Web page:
The New Tolerance of the son in our drama would NOT tell this woman that she is forgiven … for it would say that she had done nothing wrong. And it would certainly NOT tell this woman to go and sin no more … for she had never sinned in the first place – she had simply chosen a different lifestyle.
Do you see what’s going on here? Our culture has changed the definition of what it means to be ‘tolerant’. Our culture knows that Jesus calls us to tolerance … and so they have taken that word and command of Jesus, changed its definition … and haven’t let us in on the secret. And so we are flummoxed. I love that word. Flummoxed.
Here’s the difference between Biblical Tolerance and the New Tolerance, as clearly as I can state it:
Biblical Tolerance loves this woman, extends forgiveness and a new way of life that is full and meaningful.
The New Tolerance accepts this woman, tells her that her life is OK – I’m OK, You’re OK - respectable, and encourages her to continue to live however she pleases. In fact, it says that her adultery is just as valid of a lifestyle as marital faithfulness.
Do you see the difference? Christians are daily clubbed over the head and accused of being intolerant. And because we do not understand the new definition of the word ‘tolerance’, we succumb to the charges of intolerance and mumble and hem and haw and walk away, thinking something must be wrong with us and yet not being quite sure of that either … much like dad and mom in our drama for today.
Jesus was constantly and consistently the friend of sinners. He was Biblically tolerant. He was steadfast in proclaiming God’s love for sinners. He was unwavering in declaring God’s mercy for sinners.
But He also constantly and consistently called sin ‘sin’. Missing the mark. Falling short of perfection. He never backed down, He never compromised. Jesus never proclaimed God’s acceptance of alternative lifestyles; rather He proclaimed God’s love for sinners, for people living wrongly.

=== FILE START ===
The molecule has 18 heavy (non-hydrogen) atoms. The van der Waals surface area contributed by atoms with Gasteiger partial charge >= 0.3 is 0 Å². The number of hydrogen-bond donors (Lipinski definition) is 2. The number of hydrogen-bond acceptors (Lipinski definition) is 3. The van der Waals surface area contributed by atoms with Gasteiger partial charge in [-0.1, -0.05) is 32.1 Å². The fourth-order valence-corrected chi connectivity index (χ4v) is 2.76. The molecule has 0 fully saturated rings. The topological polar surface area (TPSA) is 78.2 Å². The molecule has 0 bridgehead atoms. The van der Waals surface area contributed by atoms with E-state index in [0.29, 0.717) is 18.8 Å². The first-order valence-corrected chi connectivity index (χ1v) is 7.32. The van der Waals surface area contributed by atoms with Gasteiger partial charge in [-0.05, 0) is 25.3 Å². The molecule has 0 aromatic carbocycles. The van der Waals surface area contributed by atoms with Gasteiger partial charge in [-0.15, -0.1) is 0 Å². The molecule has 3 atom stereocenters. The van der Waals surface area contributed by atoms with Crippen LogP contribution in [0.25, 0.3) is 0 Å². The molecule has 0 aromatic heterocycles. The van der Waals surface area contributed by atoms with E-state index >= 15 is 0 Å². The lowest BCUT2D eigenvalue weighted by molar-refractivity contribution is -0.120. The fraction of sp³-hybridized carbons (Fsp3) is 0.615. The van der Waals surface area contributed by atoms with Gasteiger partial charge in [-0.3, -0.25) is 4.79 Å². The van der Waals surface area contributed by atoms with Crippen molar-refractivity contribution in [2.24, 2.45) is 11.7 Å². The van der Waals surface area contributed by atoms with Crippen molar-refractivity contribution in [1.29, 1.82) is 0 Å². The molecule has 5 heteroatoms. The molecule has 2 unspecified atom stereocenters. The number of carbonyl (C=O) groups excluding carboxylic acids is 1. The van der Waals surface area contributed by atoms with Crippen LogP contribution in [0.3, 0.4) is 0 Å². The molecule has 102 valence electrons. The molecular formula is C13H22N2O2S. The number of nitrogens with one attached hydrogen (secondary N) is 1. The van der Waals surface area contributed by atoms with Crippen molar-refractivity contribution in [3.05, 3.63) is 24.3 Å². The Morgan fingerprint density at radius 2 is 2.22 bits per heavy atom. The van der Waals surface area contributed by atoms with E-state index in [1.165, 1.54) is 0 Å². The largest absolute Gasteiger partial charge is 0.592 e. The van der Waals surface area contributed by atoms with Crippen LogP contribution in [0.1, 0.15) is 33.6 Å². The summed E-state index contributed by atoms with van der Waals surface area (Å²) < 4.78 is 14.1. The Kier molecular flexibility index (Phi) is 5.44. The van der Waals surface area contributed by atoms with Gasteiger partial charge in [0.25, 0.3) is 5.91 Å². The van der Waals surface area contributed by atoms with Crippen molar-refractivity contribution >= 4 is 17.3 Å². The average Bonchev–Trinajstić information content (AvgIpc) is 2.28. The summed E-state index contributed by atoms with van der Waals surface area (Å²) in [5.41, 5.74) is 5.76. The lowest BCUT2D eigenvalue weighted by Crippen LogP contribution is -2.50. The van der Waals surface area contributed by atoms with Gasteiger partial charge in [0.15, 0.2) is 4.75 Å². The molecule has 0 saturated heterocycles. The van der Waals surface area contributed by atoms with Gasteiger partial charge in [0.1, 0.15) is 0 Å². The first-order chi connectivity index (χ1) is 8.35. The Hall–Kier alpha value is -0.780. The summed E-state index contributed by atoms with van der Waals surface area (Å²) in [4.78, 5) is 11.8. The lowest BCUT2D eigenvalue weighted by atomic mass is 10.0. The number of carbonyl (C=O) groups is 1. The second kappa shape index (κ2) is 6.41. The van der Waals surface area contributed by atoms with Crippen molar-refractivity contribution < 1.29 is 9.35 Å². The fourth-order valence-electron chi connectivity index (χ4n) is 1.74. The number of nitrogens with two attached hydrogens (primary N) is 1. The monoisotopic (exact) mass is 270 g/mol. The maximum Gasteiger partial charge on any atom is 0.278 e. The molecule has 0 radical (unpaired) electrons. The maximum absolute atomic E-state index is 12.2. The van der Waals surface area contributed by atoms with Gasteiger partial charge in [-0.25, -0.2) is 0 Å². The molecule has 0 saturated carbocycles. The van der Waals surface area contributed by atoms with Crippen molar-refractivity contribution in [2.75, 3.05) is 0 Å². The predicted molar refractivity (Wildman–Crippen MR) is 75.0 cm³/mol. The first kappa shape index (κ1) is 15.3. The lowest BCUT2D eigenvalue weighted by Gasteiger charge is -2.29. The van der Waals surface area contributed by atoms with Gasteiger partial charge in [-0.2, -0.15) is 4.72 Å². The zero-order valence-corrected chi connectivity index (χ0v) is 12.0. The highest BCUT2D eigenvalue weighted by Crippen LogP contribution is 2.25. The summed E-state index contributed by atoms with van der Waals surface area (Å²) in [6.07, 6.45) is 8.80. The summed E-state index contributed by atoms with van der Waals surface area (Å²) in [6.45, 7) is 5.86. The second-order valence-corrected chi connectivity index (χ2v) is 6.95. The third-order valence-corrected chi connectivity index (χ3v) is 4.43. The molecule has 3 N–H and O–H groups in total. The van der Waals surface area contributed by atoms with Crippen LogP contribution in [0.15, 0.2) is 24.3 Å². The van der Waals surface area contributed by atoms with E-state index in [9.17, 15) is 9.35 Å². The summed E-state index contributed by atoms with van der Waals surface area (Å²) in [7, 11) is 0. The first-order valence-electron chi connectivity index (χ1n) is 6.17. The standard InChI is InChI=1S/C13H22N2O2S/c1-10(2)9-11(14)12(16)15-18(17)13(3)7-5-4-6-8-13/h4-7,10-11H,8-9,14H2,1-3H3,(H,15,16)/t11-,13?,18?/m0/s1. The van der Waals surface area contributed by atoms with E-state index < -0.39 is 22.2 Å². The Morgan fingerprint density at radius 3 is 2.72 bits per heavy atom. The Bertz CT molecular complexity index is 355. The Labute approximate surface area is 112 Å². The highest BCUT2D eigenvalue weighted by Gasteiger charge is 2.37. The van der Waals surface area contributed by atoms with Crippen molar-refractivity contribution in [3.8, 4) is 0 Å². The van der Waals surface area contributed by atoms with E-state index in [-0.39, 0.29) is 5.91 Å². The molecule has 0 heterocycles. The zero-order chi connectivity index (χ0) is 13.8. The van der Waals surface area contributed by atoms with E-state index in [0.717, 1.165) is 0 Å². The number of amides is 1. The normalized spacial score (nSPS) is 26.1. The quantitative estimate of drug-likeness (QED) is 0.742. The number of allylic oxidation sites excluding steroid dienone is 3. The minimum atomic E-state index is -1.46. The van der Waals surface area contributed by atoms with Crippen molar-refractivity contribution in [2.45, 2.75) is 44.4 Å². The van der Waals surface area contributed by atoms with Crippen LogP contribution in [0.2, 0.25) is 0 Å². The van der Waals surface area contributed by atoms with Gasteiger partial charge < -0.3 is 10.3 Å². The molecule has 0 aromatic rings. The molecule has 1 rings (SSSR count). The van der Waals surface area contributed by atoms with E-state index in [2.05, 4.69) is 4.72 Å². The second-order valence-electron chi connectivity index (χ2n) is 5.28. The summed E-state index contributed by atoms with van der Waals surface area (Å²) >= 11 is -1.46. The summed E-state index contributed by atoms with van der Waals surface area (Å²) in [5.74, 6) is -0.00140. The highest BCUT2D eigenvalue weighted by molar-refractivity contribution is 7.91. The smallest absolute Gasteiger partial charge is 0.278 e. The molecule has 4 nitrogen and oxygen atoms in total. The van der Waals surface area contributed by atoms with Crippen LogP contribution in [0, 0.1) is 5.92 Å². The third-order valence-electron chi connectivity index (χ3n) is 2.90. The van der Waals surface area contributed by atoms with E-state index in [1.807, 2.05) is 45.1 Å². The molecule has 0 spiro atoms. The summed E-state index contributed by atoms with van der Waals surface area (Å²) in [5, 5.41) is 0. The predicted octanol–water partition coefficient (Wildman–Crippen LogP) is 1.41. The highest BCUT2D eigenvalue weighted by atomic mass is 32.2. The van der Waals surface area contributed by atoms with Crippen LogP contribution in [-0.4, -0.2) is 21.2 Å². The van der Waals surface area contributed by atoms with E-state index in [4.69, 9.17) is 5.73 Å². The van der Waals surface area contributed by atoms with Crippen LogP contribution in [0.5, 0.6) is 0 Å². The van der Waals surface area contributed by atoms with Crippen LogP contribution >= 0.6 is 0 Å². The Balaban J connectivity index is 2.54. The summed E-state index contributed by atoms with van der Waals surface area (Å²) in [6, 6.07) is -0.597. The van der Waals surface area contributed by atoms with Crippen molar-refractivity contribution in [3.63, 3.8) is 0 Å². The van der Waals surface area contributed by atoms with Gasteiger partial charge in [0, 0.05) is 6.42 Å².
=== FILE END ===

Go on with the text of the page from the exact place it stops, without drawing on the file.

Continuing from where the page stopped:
Going back to the drama. Jesus is very clear. Jesus loves everyone. Jesus loves straight people. Jesus loves gay people. Jesus loves single people and Jesus loves married people. But Jesus does not accept someone’s sinful lifestyle as right, noble or good. No, it is wrong. Period.
We can’t let ourselves be swayed on this. We can’t accept The New Tolerance. We simply can’t let people say that Jesus’ position is intolerant. Why? Because our very salvation is at stake. Think about it. If we accept the New Tolerance, if we accept that everyone’s lifestyle is just as valid as everyone else’s, if we accept that things formerly known as sin are now just a lifestyle choice … then where is salvation? We have nothing from which we are saved. Why have Jesus? Why have Him dying on the cross to forgive the things we’ve done wrong … if we’ve done nothing wrong???
No, as opposed to the New Tolerance as the Christian message is, at the very real risk of being labeled as intolerant, I tell you today, You are a sinner. There are 10 commandments, and you’ve broken all 10. Multiple times. There are things in your life that are just plain wrong. But I’ve got good news – Jesus has forgiven those sins. At your lowest point, when you are in need of God’s mercy – then His love is there for you in ways that are simply too much for words!
Well, we’ve got to close out here. What do you say when someone accuses you of being intolerant? How should dad have responded to Marc in our drama?
If I’m that dad, I start out like this: “Well, Marc, you’re being pretty intolerant today!” I turn it right around and give it right back … not to be mean, but to make him think. Besides, being labeled intolerant is the absolute last thing anyone wants today. “So, Marc, you’re pretty intolerant yourself!” And when he protests, state your view and just see whether he tolerates your view or not – that is, just see whether he allows you to love the sinner and hate the sin, just see whether he allows you to love the person but condemn the lifestyle. He won’t – that is, he simply won’t tolerate your view. You won’t get very far … but you’ll get him thinking.
Tell him that you follow the Lord Jesus, who taught that there was a ‘most excellent way’, the way of love. You follow Jesus, who saw the destruction of sinful lifestyles … and loved people enough to call them out of those lifestyles. You follow Jesus, who actively sought to promote the good for those around Him. You follow Jesus, who has called you to not judge the heart, to accept the person … but rather to evaluate, that is, judge, the actions … and bring forgiveness of sin and the new life of Christ.
Sermon Topics: Classic